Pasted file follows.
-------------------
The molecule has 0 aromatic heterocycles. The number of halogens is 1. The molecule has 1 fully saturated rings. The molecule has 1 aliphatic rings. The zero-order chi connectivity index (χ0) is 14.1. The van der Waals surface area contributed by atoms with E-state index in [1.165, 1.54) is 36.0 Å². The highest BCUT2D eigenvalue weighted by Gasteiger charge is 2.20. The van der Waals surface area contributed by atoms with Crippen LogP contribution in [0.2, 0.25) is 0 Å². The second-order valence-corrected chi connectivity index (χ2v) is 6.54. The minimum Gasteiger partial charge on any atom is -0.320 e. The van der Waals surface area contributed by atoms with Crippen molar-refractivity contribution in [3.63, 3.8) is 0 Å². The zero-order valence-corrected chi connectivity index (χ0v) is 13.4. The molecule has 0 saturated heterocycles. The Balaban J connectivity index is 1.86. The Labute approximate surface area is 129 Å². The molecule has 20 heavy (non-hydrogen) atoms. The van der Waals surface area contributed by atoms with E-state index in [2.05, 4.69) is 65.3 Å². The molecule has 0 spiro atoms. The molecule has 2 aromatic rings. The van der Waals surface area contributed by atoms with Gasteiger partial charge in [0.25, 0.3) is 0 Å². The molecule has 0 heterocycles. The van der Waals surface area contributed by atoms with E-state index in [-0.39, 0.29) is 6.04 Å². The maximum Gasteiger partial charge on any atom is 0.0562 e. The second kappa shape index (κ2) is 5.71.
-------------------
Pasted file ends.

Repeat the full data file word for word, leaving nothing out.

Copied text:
The molecule has 0 aromatic heterocycles. The number of halogens is 1. The molecule has 1 fully saturated rings. The molecule has 1 aliphatic rings. The zero-order chi connectivity index (χ0) is 14.1. The van der Waals surface area contributed by atoms with E-state index in [1.165, 1.54) is 36.0 Å². The highest BCUT2D eigenvalue weighted by Gasteiger charge is 2.20. The van der Waals surface area contributed by atoms with Crippen LogP contribution in [0.2, 0.25) is 0 Å². The second-order valence-corrected chi connectivity index (χ2v) is 6.54. The minimum Gasteiger partial charge on any atom is -0.320 e. The van der Waals surface area contributed by atoms with Crippen molar-refractivity contribution in [3.63, 3.8) is 0 Å². The zero-order valence-corrected chi connectivity index (χ0v) is 13.4. The molecule has 0 saturated heterocycles. The Balaban J connectivity index is 1.86. The Labute approximate surface area is 129 Å². The molecule has 20 heavy (non-hydrogen) atoms. The van der Waals surface area contributed by atoms with E-state index in [2.05, 4.69) is 65.3 Å². The molecule has 0 spiro atoms. The molecule has 2 aromatic rings. The van der Waals surface area contributed by atoms with Gasteiger partial charge in [0.25, 0.3) is 0 Å². The molecule has 0 heterocycles. The van der Waals surface area contributed by atoms with E-state index in [-0.39, 0.29) is 6.04 Å². The maximum Gasteiger partial charge on any atom is 0.0562 e. The second kappa shape index (κ2) is 5.71.